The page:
Tuesday, October 9, 2018

God is in the Details

Today we did a tourist-y thing and went to the Catedral de Sevilla. I'm not going to recount all of the superlatives associated with this edifice (see the wikipedia link). Suffice to say it's huge, it's old and it's impressive. Spain is a very catholic country. Within Spain, Sevilla is a very catholic city. The Catedral is part of the city's identity. Each neighborhood church is connected and represented by some part of this massive cathedral. Further, it's a living entity with daily masses and a regular congregation. The artifacts contained in the myriad side chapels, nooks and crannies are often taken out into the streets for processions associated with various catholic organizations within the city.

Here are few pictures I took. These are just some that I found interesting. You can find much better pictures on-line. First, most of the side chapels had some kind of tomb inside. The tombs usually contained the remains of important figures in church history. They were invariably ornately carved pieces of art:

The Catedral de Sevilla holds the remains of Christopher Columbus:

It also displays a variety of relics (a nice way of saying human body parts) of saints. This display literally had bits of bone, hair, and teeth of saints:

We climbed to the top of the Giralda, a tower that was originally an Islamic minaret, but when Spain was taken back from predominantly Islamic rule, the minaret was converted to a bell tower and the associate mosque knocked down and replaced with a catholic cathedral. The view of the Triana neighborhood from the top was fun. If you really blow this up, you can see our bridge (the best bridge):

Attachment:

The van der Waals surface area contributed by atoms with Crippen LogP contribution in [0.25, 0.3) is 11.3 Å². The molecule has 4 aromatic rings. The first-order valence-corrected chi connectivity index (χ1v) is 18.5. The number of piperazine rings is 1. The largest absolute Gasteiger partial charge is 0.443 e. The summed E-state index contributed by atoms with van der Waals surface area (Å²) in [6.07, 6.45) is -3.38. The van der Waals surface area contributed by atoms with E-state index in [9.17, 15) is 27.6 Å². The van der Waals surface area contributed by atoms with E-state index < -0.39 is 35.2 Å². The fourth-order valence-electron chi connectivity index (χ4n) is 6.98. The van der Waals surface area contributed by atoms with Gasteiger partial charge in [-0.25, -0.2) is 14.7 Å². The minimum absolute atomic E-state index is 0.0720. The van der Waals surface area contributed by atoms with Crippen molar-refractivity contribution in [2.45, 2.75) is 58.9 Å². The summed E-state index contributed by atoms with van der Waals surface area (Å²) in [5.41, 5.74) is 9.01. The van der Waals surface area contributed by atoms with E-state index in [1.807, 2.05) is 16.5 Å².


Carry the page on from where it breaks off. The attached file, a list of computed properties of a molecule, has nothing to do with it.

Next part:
There is an enclosed square in the Catedral that used to be a place of ablutions for muslims at the former mosque. It is now an orange grove with lovely fountains. Of particular interest to me is the fact that the fountains feed a network of irrigation channels in the pavement that water the trees in the grove:

This fountain had an orange leaf and a ripe orange floating in it. You also see the surrounding irrigation channels:

Obligatory selfie:

Included in the admission to the Catedral was admission to the nearby El Divino Salvador another catholic church. Though the structure itself only dates back to the 17th century, it has been the site of a mosque, church and/or roman temple since 200BC. Once again, you can find a lot of photos of this church on-line. Here are a few that stood out to me:

This massive "float" is carried around Sevilla during religious processions. It's all made of metal and must be massively heavy. As with so many of the artifacts we saw today, I can't get over the intricacy of them. Each figure, flourish and shape is/was the result of some conscious living artisan. Each detail was placed with purpose and thought. You get a sense of this when you zoom in on the above and see this:

This is a choir room. I like the massive music stand in the middle:

Here's an example of the giant hymnals that were presumably placed on these great stands:

This is one of my favorite statues of Jesus. He's kind of sitting on a stool, in the "thinker" pose, but clearly worn out after a three-day-long crucifixion:

Finally, it was beautifully sunny here in Sevilla. The sun coming through the stained glass was lovely:

That was our day of tourism.


In other news, I figured out how to record and plot my own GPS data on my own maps in python. Here's an example:

I'm looking forward to seeing what I can do with this new capability. It uses mapbox and plotly.